Hillsborough County Commissioner Mark Sharpe tweeted out a link to Mike Salinero's story in the Tampa Trib this morning on yesterday's transportation meeting between Hillsborough County officials (including Mayor Buckhorn). Sharpe's tweet read "Execs driving Hillsborough to pursue mass transit system."
And yes indeed six different business executives did call for local officials to get involved now, saying it's a competitive issue with other cities in terms of (pardon the expression from 2010) moving Hillsborough forward.
But ultimately this means going back to asking the voters the chance to vote on this, and that's where the push for mass transit/light-rail may be going nowhere in the county. Check out this passage in the story regarding a quote by Gregory Celestan, CEO of Celestar and chairman of the Greater Tampa Chamber of Commerce.
"Commissioner, don't be afraid of talking about fees or the dreaded T word," Celestan said, referring to taxes. "As long as there's a value proposition in place, people are not afraid of that."
Some commissioners were not convinced. Victor Crist, who represents the northern part of the county, said his constituents will not support a tax. Commissioner Al Higginbotham said last week he had detected no appetite among county residents for higher taxes to finance transportation projects.
In some regions, the business community has clout - sometimes lots of clout - in pushing public policy. Not Hillsborough County. Developers? That's the group that can move votes. But the business community? Not so much. Transit is hardly the first issue where this has proven to be true, but it's the most important one currently.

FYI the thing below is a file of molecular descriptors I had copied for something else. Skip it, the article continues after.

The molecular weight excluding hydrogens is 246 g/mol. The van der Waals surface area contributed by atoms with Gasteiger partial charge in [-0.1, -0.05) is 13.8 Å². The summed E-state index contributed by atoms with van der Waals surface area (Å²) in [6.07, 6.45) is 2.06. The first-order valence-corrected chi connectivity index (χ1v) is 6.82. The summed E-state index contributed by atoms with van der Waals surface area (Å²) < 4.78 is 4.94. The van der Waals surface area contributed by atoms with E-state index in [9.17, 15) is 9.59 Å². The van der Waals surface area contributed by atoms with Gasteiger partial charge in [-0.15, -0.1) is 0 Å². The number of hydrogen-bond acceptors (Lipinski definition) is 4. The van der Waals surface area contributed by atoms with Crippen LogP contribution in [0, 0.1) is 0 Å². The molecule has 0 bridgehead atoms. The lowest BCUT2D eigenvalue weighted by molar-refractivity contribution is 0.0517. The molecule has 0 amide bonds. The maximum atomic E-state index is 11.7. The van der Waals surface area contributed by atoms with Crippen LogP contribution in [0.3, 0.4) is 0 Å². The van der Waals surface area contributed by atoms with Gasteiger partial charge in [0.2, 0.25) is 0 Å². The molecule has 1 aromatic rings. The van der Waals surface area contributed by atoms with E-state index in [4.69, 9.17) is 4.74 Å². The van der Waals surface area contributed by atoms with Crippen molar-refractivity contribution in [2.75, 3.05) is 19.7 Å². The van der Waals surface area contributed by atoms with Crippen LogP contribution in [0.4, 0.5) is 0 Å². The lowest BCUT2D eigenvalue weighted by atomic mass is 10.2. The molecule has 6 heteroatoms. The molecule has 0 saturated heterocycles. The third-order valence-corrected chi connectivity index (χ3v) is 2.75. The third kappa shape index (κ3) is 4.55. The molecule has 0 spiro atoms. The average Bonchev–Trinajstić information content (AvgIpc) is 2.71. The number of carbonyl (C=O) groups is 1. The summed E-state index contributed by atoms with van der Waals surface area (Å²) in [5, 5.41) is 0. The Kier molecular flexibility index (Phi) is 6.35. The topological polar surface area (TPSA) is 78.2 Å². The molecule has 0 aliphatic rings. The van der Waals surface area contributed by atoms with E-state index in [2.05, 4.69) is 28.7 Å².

In other news: I was out of town last week but did watch the discussion via the city of Tampa's Web site regarding two new ordinances cracking down on the homeless that the City Council passed last week. Mayor Buckhorn told me on Sunday that he thinks the new laws will improve the quality of life in Tampa - others disagree, calling it criminalizing the homeless.
Though she gets no respect, Nan Rich keeps on campaigning hard for the Democratic nomination for governor. While in Ybor City on Monday night, the only major Democrat who has put her hat in the ring to challenge Rick Scott next year pooh-poohed a comment made earlier in the day by one of her possible rivals, Senator Bill Nelson. Nelson apparently is one of the few Democrats in Florida who don't have any new opinions about the Stand Your Ground law in the wake of the George Zimmerman/Trayvon Martin case. Rich didn't think much of his reticence.
Marco Rubio continues to push a very conservative record in Congress, particularly after his high-profile role in passing immigration reform alienated so many of his Tea Party supporters. Yesterday Rubio said he would oppose the nomination of President Obama's choice for U.S. Ambassador to the U.N., Samantha Power.